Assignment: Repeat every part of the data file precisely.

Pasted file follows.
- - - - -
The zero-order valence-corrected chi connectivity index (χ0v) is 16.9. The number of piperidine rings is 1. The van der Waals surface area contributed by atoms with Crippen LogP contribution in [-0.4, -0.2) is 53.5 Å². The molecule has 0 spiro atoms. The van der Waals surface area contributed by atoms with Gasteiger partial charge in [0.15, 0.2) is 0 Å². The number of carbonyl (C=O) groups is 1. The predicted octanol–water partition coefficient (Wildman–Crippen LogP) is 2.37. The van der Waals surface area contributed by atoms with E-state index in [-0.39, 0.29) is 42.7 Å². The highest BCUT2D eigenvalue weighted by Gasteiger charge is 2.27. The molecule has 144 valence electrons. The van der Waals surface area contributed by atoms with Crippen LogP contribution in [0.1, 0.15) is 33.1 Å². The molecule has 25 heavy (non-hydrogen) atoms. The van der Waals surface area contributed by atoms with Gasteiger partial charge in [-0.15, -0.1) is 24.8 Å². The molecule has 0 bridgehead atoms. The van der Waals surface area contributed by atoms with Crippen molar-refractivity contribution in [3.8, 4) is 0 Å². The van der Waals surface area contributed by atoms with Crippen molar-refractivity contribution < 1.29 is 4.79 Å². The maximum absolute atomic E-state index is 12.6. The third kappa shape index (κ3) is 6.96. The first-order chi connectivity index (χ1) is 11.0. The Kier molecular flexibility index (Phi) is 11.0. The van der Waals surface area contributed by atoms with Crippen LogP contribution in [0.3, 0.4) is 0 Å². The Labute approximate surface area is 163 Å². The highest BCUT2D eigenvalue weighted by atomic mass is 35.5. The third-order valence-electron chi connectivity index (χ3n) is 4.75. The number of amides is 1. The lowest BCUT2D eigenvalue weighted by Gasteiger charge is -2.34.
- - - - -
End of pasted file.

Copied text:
The zero-order valence-corrected chi connectivity index (χ0v) is 16.9. The number of piperidine rings is 1. The van der Waals surface area contributed by atoms with Crippen LogP contribution in [-0.4, -0.2) is 53.5 Å². The molecule has 0 spiro atoms. The van der Waals surface area contributed by atoms with Gasteiger partial charge in [0.15, 0.2) is 0 Å². The number of carbonyl (C=O) groups is 1. The predicted octanol–water partition coefficient (Wildman–Crippen LogP) is 2.37. The van der Waals surface area contributed by atoms with E-state index in [-0.39, 0.29) is 42.7 Å². The highest BCUT2D eigenvalue weighted by Gasteiger charge is 2.27. The molecule has 144 valence electrons. The van der Waals surface area contributed by atoms with Crippen LogP contribution in [0.1, 0.15) is 33.1 Å². The molecule has 25 heavy (non-hydrogen) atoms. The van der Waals surface area contributed by atoms with Gasteiger partial charge in [-0.15, -0.1) is 24.8 Å². The molecule has 0 bridgehead atoms. The van der Waals surface area contributed by atoms with Crippen molar-refractivity contribution in [3.8, 4) is 0 Å². The van der Waals surface area contributed by atoms with Crippen molar-refractivity contribution < 1.29 is 4.79 Å². The maximum absolute atomic E-state index is 12.6. The third kappa shape index (κ3) is 6.96. The first-order chi connectivity index (χ1) is 11.0. The Kier molecular flexibility index (Phi) is 11.0. The van der Waals surface area contributed by atoms with Crippen LogP contribution in [0.3, 0.4) is 0 Å². The Labute approximate surface area is 163 Å². The highest BCUT2D eigenvalue weighted by atomic mass is 35.5. The third-order valence-electron chi connectivity index (χ3n) is 4.75. The number of amides is 1. The lowest BCUT2D eigenvalue weighted by Gasteiger charge is -2.34.